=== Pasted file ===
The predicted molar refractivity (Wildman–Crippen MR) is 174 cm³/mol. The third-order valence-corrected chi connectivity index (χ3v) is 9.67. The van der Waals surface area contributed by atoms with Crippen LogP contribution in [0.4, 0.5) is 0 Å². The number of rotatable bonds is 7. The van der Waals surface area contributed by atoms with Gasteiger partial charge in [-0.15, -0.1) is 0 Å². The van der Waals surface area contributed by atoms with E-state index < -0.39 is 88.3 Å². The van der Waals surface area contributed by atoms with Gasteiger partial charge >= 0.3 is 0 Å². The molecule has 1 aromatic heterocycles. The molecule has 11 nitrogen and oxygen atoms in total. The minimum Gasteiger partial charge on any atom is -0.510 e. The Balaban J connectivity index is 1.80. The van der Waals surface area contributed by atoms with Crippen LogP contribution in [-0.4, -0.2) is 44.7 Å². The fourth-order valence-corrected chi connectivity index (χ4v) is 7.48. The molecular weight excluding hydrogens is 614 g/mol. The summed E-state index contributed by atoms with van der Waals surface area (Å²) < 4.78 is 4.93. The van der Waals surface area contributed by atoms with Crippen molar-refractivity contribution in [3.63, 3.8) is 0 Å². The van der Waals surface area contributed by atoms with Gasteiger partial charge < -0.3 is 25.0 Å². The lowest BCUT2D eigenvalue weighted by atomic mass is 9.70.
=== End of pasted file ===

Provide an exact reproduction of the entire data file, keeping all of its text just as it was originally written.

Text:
The predicted molar refractivity (Wildman–Crippen MR) is 174 cm³/mol. The third-order valence-corrected chi connectivity index (χ3v) is 9.67. The van der Waals surface area contributed by atoms with Crippen LogP contribution in [0.4, 0.5) is 0 Å². The number of rotatable bonds is 7. The van der Waals surface area contributed by atoms with Gasteiger partial charge in [-0.15, -0.1) is 0 Å². The van der Waals surface area contributed by atoms with E-state index < -0.39 is 88.3 Å². The van der Waals surface area contributed by atoms with Gasteiger partial charge >= 0.3 is 0 Å². The molecule has 1 aromatic heterocycles. The molecule has 11 nitrogen and oxygen atoms in total. The minimum Gasteiger partial charge on any atom is -0.510 e. The Balaban J connectivity index is 1.80. The van der Waals surface area contributed by atoms with Crippen LogP contribution in [-0.4, -0.2) is 44.7 Å². The fourth-order valence-corrected chi connectivity index (χ4v) is 7.48. The molecular weight excluding hydrogens is 614 g/mol. The summed E-state index contributed by atoms with van der Waals surface area (Å²) < 4.78 is 4.93. The van der Waals surface area contributed by atoms with Crippen molar-refractivity contribution in [3.63, 3.8) is 0 Å². The van der Waals surface area contributed by atoms with Gasteiger partial charge < -0.3 is 25.0 Å². The lowest BCUT2D eigenvalue weighted by atomic mass is 9.70.